Sun Tai chi is the newest of the 5 main Tai Chi styles. It was created by Sun Lutang in the early 1900s. Sun Lutang was already proficient in the other two Chinese internal martial arts styles of Xing Yi and Bagua. He learned Wu(Hao) style Tai Chi from Hao Wei Zhang. He also studied the Yang style with Yang Cheng Fu. The Sun style is different from Yang and Chen styles. Only rarely do the legs separate farther than shoulder width. The original form created by Sun Lutang was the Sun 97. It has the same pattern as the Wu long form which is patterned after the Yang 108 form.
The Sun 38 form was put together in Beijing by a University Professor, Li Deyin. The movements are taken directly from the original Sun 97 form. Like the Yang 24, it is learned in a much shorter period of time than the long form and can be a stepping stone to the longer form. The 38 form is not an "easier" form, it is just shorter.
Below is a link to my page which has the list of movements and a video of the Sun 38 form.
38 from list and video
There are two facets of Yang style Taiji that I think are genius. The first, every movement being coordinated with the breath and the second, all movements are performed at an even, slow speed. The benefits of these two factors are immense. But one thing that Yang Taiji lacks are silk reeling exercises. In Chen Taiji much emphasis is placed on these exercises, which helps the practitioner get in touch with the dāntián and learn to move and generate power from it. The dāntián is the area located below the belly button and is an energy center, sometimes referred to as the “sea of qi(chi)”.
In Yang Taiji, it is harder for practitioners to learn to move from the core and generate chi from the dāntián.
One of the best ways I’ve found to begin feeling the movement in the dāntián is by practicing stationary cloud hands, yún shǒu. Standing in a comfortable horse stance, relax into the circular arm movements, allowing the body to move the arms. Your weight shifts from one leg to the other and your upper body turns slightly to the right and then to the left. Allow your breath to be natural and unforced. As you settle into the slow rhythm of the movements, become aware of the dāntián area. Feel how the dāntián perfectly generates each movement. Chi is not only sent out into the arms, but simultaneously down the legs in perfect harmony for proper execution. When the right arm goes down and the left arm goes up, there is a turning in the dāntián. Hold your attention on the dāntián throughout the exercise. With persistent practice you will begin to feel the dāntián in other Taiji movements throughout the form. Practicing cloud Hands for just a few minutes each day with the focus on moving from the dāntián will significantly improve your Taiji.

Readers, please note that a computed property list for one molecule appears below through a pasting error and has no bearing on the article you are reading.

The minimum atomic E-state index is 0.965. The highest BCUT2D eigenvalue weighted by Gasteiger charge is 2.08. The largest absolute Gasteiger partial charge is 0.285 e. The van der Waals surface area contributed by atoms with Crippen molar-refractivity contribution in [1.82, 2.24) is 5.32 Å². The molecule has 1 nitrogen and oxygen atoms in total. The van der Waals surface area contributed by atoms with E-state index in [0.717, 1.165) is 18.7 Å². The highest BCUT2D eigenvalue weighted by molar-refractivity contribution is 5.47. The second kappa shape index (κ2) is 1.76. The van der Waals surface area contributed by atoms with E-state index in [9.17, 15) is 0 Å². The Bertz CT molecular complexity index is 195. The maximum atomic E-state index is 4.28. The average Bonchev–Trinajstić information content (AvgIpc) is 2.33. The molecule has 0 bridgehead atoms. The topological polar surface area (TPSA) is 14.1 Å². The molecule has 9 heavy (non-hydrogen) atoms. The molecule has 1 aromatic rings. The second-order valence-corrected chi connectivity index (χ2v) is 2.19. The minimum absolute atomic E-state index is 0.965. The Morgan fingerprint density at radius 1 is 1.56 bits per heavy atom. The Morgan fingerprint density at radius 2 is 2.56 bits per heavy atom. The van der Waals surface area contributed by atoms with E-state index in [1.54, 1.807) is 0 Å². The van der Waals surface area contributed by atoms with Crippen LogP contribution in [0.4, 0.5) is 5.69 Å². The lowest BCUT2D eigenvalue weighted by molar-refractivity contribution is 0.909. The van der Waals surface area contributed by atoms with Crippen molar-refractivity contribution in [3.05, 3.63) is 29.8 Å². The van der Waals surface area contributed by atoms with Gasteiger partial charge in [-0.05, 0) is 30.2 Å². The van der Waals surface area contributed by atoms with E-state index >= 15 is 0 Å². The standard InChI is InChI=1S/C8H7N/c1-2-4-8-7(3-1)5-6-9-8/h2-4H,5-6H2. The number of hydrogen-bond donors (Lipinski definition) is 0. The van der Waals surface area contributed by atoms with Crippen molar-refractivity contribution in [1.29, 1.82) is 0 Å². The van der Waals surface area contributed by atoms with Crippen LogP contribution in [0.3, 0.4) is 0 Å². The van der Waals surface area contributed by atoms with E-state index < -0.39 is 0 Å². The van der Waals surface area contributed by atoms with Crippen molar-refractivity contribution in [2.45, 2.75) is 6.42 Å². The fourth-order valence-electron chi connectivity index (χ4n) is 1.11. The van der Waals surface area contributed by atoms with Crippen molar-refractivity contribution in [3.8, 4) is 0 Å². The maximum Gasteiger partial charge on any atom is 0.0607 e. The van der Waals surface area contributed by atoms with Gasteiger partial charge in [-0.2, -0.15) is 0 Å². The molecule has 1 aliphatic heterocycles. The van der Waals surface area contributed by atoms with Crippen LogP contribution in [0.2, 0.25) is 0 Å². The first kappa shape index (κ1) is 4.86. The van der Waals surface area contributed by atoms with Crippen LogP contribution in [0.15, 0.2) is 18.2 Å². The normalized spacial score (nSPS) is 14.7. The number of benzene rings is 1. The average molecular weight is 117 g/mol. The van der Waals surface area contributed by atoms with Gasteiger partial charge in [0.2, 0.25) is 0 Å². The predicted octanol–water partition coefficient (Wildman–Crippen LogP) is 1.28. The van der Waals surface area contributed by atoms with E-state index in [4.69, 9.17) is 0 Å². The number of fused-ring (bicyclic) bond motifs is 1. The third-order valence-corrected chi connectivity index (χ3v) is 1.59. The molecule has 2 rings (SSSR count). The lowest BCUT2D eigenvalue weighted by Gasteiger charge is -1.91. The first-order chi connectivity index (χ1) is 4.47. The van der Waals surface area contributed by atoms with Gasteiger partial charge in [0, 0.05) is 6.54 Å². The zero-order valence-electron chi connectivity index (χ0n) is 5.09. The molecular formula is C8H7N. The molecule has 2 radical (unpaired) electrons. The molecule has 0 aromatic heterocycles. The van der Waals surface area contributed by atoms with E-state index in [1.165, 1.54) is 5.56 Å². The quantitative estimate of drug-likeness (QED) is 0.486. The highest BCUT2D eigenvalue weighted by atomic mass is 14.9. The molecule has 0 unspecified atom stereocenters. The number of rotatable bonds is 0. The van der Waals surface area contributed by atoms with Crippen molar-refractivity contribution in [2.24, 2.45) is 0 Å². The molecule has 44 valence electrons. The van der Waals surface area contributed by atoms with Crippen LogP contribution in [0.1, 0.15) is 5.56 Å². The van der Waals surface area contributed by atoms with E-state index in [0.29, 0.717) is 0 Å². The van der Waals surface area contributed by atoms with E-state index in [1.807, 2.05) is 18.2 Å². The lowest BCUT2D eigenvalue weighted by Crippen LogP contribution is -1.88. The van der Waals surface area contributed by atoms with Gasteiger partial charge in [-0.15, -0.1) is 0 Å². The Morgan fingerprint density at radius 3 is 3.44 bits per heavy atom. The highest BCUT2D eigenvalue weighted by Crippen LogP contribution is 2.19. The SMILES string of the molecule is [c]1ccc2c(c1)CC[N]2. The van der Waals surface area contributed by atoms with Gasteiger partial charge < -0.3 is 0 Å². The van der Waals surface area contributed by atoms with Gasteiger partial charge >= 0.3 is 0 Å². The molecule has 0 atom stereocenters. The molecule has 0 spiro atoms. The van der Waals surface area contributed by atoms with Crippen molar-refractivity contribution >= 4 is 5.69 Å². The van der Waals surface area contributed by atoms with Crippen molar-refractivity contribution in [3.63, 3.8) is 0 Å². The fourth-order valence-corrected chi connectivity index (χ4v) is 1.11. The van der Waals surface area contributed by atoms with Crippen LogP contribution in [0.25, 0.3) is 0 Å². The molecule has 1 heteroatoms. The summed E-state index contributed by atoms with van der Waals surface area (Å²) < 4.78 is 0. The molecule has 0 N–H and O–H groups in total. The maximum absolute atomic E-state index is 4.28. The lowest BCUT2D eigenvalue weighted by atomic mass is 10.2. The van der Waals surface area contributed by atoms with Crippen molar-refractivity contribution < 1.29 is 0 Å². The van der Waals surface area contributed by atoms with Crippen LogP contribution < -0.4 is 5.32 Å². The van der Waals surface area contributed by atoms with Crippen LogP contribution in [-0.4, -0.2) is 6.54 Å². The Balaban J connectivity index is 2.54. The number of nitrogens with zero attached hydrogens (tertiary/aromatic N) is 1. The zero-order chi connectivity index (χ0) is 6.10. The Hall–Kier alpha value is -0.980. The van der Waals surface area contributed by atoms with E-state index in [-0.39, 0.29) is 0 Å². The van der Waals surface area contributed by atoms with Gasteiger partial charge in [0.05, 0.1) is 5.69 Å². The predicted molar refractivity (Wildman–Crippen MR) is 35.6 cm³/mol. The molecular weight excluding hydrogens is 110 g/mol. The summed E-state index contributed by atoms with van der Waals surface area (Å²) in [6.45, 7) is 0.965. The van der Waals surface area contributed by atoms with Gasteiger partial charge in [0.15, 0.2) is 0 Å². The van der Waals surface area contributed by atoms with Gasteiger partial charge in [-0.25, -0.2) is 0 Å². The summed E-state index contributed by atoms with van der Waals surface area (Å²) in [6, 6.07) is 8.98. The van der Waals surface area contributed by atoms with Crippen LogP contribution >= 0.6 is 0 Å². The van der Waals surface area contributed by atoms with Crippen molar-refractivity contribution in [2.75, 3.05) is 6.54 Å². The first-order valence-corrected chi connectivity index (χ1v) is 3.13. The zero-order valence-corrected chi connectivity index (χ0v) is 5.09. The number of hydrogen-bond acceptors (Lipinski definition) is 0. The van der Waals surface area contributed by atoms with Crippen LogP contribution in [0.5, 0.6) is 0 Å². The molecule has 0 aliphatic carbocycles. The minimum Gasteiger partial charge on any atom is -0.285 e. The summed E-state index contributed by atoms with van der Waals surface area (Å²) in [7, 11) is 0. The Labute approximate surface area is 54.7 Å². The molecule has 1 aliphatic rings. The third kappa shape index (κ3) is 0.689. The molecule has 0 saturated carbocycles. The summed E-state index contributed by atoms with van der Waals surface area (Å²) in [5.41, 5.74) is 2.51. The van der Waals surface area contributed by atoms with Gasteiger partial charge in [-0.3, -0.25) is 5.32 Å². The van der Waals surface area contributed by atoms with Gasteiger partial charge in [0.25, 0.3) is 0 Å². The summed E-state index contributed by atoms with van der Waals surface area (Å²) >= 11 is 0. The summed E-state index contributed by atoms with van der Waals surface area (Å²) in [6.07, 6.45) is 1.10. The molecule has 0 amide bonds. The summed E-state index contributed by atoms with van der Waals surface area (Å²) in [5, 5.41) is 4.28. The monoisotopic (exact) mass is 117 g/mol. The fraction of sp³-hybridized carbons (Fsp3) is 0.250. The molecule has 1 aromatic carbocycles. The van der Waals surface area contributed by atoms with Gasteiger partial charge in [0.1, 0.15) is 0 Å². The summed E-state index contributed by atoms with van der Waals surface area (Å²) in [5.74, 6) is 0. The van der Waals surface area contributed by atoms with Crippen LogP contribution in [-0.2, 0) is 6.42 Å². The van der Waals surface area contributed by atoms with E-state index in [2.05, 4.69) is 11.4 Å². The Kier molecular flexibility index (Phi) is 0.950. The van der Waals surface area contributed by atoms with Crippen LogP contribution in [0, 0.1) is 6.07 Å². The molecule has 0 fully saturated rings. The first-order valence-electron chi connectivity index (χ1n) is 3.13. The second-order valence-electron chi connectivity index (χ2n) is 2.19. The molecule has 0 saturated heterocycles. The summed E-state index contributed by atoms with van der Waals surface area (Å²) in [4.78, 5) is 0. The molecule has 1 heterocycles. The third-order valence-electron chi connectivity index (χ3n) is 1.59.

The Yang taiji 24 form was created by the Chinese Sports Committee in 1956. Four taiji teachers put it together from the Yang family 108 form. Being shorter than the long form, it is quicker to learn and to perform. It was promoted by the People's Republic of China for the population's general health and according to Wikipedia, also taught to internees at communist re-education camps. The form retains many of the movements of the long form, so it is not a simpler form in difficulty, just shorter.
Here is a link to a modern stylist performing the 24 form.
I changed the 24 form somewhat to be more in harmony with traditional Yang taiji. Also some moves are modified, for my older students so for example the snake does not creep quite so low. In traditional taichi we do not kick higher than the waist and the movements in general are more subtle.
Link to my 24 form.
Here's a picture of Yang Cheng Fu in "play the pipa" position. Pipa is pronounced (pee, with an upward rising tone and paw, another upward rising tone)
This Chinese woman is playing a pipa. You can see by her hand position why they named the moved after it.
Sometimes the taiji(pinion spelling) position is called "play the lute". A lute is an English Renaissance instrument that is similar to a pipa.